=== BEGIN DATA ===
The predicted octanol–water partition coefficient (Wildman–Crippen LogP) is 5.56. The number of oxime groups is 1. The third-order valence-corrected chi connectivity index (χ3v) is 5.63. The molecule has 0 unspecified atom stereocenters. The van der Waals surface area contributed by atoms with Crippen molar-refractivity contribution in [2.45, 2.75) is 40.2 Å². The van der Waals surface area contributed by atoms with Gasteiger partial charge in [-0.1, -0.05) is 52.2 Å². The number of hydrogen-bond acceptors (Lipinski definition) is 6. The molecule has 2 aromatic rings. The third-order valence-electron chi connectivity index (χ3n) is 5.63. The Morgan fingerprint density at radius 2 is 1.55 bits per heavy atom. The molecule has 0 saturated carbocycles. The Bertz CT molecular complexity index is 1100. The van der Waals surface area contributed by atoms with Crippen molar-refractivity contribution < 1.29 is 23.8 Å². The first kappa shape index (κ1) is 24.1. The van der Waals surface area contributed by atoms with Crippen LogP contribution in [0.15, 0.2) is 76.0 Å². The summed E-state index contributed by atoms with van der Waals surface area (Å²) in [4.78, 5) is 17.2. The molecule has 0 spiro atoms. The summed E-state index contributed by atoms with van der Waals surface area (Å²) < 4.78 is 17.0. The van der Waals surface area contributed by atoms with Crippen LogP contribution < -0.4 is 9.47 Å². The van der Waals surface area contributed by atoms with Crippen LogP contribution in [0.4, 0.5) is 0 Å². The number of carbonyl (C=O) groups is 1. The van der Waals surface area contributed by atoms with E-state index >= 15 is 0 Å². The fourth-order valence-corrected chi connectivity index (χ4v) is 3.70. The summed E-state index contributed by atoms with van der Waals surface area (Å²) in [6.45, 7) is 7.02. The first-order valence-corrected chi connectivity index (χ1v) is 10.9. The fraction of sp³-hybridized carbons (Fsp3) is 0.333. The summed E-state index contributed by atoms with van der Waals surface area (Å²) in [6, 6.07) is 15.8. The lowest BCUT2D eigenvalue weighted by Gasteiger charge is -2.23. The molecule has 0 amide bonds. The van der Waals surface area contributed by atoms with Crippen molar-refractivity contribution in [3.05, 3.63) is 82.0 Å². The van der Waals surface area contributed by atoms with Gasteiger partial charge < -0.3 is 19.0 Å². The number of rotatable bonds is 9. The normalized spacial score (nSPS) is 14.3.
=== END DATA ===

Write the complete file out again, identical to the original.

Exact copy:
The predicted octanol–water partition coefficient (Wildman–Crippen LogP) is 5.56. The number of oxime groups is 1. The third-order valence-corrected chi connectivity index (χ3v) is 5.63. The molecule has 0 unspecified atom stereocenters. The van der Waals surface area contributed by atoms with Crippen molar-refractivity contribution in [2.45, 2.75) is 40.2 Å². The van der Waals surface area contributed by atoms with Gasteiger partial charge in [-0.1, -0.05) is 52.2 Å². The number of hydrogen-bond acceptors (Lipinski definition) is 6. The molecule has 2 aromatic rings. The third-order valence-electron chi connectivity index (χ3n) is 5.63. The Morgan fingerprint density at radius 2 is 1.55 bits per heavy atom. The molecule has 0 saturated carbocycles. The Bertz CT molecular complexity index is 1100. The van der Waals surface area contributed by atoms with Crippen molar-refractivity contribution < 1.29 is 23.8 Å². The first kappa shape index (κ1) is 24.1. The van der Waals surface area contributed by atoms with Crippen LogP contribution in [0.15, 0.2) is 76.0 Å². The summed E-state index contributed by atoms with van der Waals surface area (Å²) in [4.78, 5) is 17.2. The molecule has 0 spiro atoms. The summed E-state index contributed by atoms with van der Waals surface area (Å²) < 4.78 is 17.0. The van der Waals surface area contributed by atoms with Crippen LogP contribution < -0.4 is 9.47 Å². The van der Waals surface area contributed by atoms with Crippen LogP contribution in [0.4, 0.5) is 0 Å². The number of carbonyl (C=O) groups is 1. The van der Waals surface area contributed by atoms with E-state index >= 15 is 0 Å². The fourth-order valence-corrected chi connectivity index (χ4v) is 3.70. The summed E-state index contributed by atoms with van der Waals surface area (Å²) in [6.45, 7) is 7.02. The first-order valence-corrected chi connectivity index (χ1v) is 10.9. The fraction of sp³-hybridized carbons (Fsp3) is 0.333. The summed E-state index contributed by atoms with van der Waals surface area (Å²) in [6, 6.07) is 15.8. The lowest BCUT2D eigenvalue weighted by Gasteiger charge is -2.23. The molecule has 0 amide bonds. The van der Waals surface area contributed by atoms with Crippen molar-refractivity contribution in [3.05, 3.63) is 82.0 Å². The van der Waals surface area contributed by atoms with Gasteiger partial charge < -0.3 is 19.0 Å². The number of rotatable bonds is 9. The normalized spacial score (nSPS) is 14.3.